Forty clients served by the Aboriginal Duty Counsel project entered guilty pleas. This represents 27 % of all persons served by duty counsel. This suggests that the duty counsel lawyer might take an approach similar to the expanded duty counsel concept. Expanded duty counsel is a "disposition model" of duty counsel in which the objective is to remove simple cases from the docket as early as possible in the criminal justice process, while seeking the best disposition for the client.[13] One of the main elements of the expanded duty counsel approach is already present with the Aboriginal duty counsel. The duty counsel lawyer is assigned to the same court on a continuous basis. This continuity enables a prolonged period of contact with the client in order to allow the duty counsel lawyer sufficient time to become familiar with the facts of the case. This usually involves interviewing the client and considering any evidence presented by the police. A second element of the continuity is that the duty counsel lawyer has time to discuss the matter with the Crown Prosecutor, and to negotiate the best outcome for the client. Unless financial eligibility were considered, this would have the effect of extending legal aid service to those Aboriginal people who will appropriately plead guilty, providing for them some limited service that they would not otherwise receive.

The data showed that there is a very high level of offending among the Aboriginal population served by this project. The self-report data indicated that 40 % of the duty counsel clients indicated that this was their first offence. This suggests a way in which legal aid might be able to play a part in addressing the problem of over-representation of Aboriginal people in the justice system. This would be to avoid the first turn of the revolving door syndrome by trying to avoid the first conviction. Even if a first time offender would not normally meet the legal aid coverage provisions, this would be a worthwhile aspect of legal aid service. Legal aid duty counsel service is strategically positioned in the justice system to undertake this sort of intervention.

However, to make the leap from the traditional core of case advocacy in legal aid to providing holistic justice services[14], the legal aid organizations requires partners. Those partners are the diversion programs and the related community services to which clients could be referred. This is an issue that policy makers in other parts of the justice system should consider seriously. Legal aid policy and delivery system development must occur within the broader framework of justice policy.

Community-based services that deal with anger management, drug and alcohol abuse, and parenting skills, as well as other community service activities, were used quite frequently in dispositions. No data were gathered on the extent to which alcohol or other substance abuse was an element of the offences committed by this client population. Similarly, no data were gathered on the personal histories of offenders that might indicate the extent to which anger control issues were related to the offences committed. drug abuse, anger management issues, and domestic violence. These are the kinds of community services that would be important aspects of a broader, holistic justice approach if the project were to evolve toward more intensive and comprehensive duty counsel services.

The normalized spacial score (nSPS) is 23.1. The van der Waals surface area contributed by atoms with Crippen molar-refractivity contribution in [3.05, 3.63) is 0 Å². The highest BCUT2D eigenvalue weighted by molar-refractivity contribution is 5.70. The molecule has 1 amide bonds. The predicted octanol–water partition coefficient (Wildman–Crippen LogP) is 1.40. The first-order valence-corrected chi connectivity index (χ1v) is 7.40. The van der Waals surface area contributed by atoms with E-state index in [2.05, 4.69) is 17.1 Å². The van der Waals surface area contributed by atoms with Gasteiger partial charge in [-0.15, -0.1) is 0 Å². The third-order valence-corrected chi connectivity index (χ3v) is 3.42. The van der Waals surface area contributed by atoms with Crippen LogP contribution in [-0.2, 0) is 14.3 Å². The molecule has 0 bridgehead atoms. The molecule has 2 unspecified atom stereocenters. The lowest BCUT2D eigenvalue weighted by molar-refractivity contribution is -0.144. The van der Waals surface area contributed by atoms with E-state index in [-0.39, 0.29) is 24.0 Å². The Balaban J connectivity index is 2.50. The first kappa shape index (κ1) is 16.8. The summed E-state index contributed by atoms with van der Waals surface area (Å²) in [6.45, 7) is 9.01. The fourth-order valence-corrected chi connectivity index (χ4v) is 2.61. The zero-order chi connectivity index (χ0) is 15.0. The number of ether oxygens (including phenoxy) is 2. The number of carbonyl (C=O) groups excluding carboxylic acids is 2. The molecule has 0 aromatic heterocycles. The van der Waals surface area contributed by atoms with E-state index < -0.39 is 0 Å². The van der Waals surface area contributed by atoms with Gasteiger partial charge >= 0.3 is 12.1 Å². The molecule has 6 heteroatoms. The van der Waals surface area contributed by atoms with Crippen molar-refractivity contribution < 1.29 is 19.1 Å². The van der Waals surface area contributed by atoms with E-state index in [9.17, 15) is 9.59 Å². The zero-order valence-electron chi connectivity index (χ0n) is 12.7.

During the first year, the Aboriginal Duty Counsel lawyer did not attend first appearance court on all court days. Aboriginal clients who received the regular duty counsel service during 1998-1999 experienced adjournments at a much higher rate than the clients served by the project, and at about the same rate as they did overall prior to the project. This suggests that the project should be extended so that the Aboriginal duty counsel lawyer could deal with all Aboriginal accused. This might require some assistance, such as a paralegal worker.

It seems as if the Aboriginal lawyer was the key to the success of this project. This is, at the same time, the "Achilles heel" of the project. The project is vulnerable to the Aboriginal lawyer leaving. The number of Aboriginal lawyers is small, and a suitable replacement might be very difficult to find. Some consideration should be given to finding a way to reduce the vulnerability of the project to idiosyncratic factors. An Aboriginal paralegal, working with a non-Aboriginal lawyer who is known and respected in the Aboriginal community, is a possibility.

In recent years, increasing attention has been paid to the importance of duty counsel services in the overall service delivery system.[15] This duty counsel project can be seen within the broader trend of providing more intensive duty counsel services to address a number of service delivery issues. The project was designed to improve service delivery to Aboriginal people in one part of New Brunswick with a particularly high concentration of Aboriginal people.

This preliminary assessment indicates that the project appears to have addressed the problem first identified by Legal Aid New Brunswick. The presence of the Aboriginal duty counsel lawyer significantly reduced number of adjournments experienced by Aboriginal people. Although there is no direct evidence at this stage of the research, this appears to have resulted from better communication between the duty Aboriginal lawyer and the clients.